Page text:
Italian expression of the day: ‘A iosa’

There's history galore behind this interesting phrase.

Italian expression of the day: 'A iosa'
Photo: DepositPhotos

Today's expression was suggested by one of our readers, and I admit I had to look it up (I love it when you teach me new words! Send me more any time).

A iosa (pronounced “ah yoza”) means, as I discovered this week, 'in abundance', 'heaps', 'in spades' or 'galore'.

Ho scattato foto a iosa.
I took heaps of photos.

But what is iosa? And why is this the only phrase you'll ever see it in?

There are a couple of theories: one goes that the word comes from 'chiosa', an old term for toy money that children would play with. Something that could be paid for 'in chiosa', therefore, was something so common it was dirt cheap. 'A dime a dozen', as Americans might say, or 'two a penny' for us Brits.

Another explanation goes that the phrase is a contraction of “solo Dio lo sa (quanto)” – 'only God knows (how much)'.

When you look up one thing you inevitably find another, and a iosa led me on to a synonym I didn't know either: a bizzeffe (pronounced “ah bitzeffeh”), which means the same thing but comes from the Arabic word for 'a lot'. 

Lei fa soldi a bizzeffe.
She makes heaps of money.

The 19th-century writer Alessandro Manzoni used it in his novel The Betrothed: 

… a primavera, fiori a bizzeffe, e, a suo tempo, noci a bizzeffe.
… in spring, there were flowers in abundance, and afterwards nuts in abundance.

May you too have fiori a bizzeffe (or a iosa) this spring!

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Italian expression of the day: ‘Conosco i miei polli’

We know what we're dealing with with this Italian phrase.

Italian expression of the day: 'Conosco i miei polli'

You don’t have to be a poultry farmer to go around telling people ‘conosco i miei polli’ – literally, ‘I know my chickens’ – in Italian.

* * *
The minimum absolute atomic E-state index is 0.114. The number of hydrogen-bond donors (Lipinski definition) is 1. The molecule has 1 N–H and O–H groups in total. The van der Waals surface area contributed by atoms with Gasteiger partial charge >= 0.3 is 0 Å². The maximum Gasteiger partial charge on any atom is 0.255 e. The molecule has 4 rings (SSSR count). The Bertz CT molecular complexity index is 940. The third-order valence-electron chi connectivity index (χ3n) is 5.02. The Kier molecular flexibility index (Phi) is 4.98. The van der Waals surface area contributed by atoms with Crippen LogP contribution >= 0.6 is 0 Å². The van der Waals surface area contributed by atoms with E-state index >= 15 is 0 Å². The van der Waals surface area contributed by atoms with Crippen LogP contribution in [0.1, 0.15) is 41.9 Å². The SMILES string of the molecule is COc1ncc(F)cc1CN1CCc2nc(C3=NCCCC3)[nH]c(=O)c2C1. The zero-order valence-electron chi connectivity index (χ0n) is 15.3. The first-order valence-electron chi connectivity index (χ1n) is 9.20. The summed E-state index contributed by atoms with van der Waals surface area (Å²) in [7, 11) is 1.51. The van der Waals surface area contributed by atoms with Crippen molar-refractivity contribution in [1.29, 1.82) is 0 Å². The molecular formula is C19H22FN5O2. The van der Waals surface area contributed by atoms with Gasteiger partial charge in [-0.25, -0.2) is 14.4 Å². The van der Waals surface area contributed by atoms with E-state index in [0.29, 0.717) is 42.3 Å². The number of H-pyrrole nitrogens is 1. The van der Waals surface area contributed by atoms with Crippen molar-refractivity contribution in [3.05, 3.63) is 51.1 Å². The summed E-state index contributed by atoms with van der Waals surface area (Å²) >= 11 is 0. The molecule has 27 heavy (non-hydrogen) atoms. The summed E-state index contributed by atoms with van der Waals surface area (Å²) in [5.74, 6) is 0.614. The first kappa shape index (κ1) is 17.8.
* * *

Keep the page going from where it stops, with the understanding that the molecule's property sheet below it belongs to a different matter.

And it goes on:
There’s no perfect translation, but it means something along the lines of ‘I know who I’m dealing with/ what they can get up to/ what they’re like’; I know what to expect from them, for better or worse.

It usually implies slightly mischievously that the people or person being discussed could be troublemakers, and that the speaker has the necessary knowledge to deal with them effectively.

You might think of it as ‘I know what those little devils/rascals are like’ if referring to naughty children, or ‘I know how those jokers/b******s operate’ if discussing petty officials or difficult colleagues.

Saranno tornati entro la mattinata; fidati, conosco i miei polli.
They’ll be back by morning; trust me, I know what I’m talking about.

Conosco i miei polli; vedrete che arriveranno alla riunione con mezz’ora di ritardo e daranno la colpa al traffico.
I know them: you’ll see, they’ll get to the meeting half an hour late and blame it on the traffic.

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According to at least one source, the full original phrase is ‘conosco i miei polli alla calzetta‘, or ‘I know my chickens by their stockings’.

It refers back to a time when chickens roamed the streets or shared courtyards freely.

So they didn’t get mixed up, each bird had a little scrap of coloured cloth tied around their foot that allowed each owner to quickly spot their chicken.

The next time you’re dealing with some tricky characters, you’ll know just what to say.

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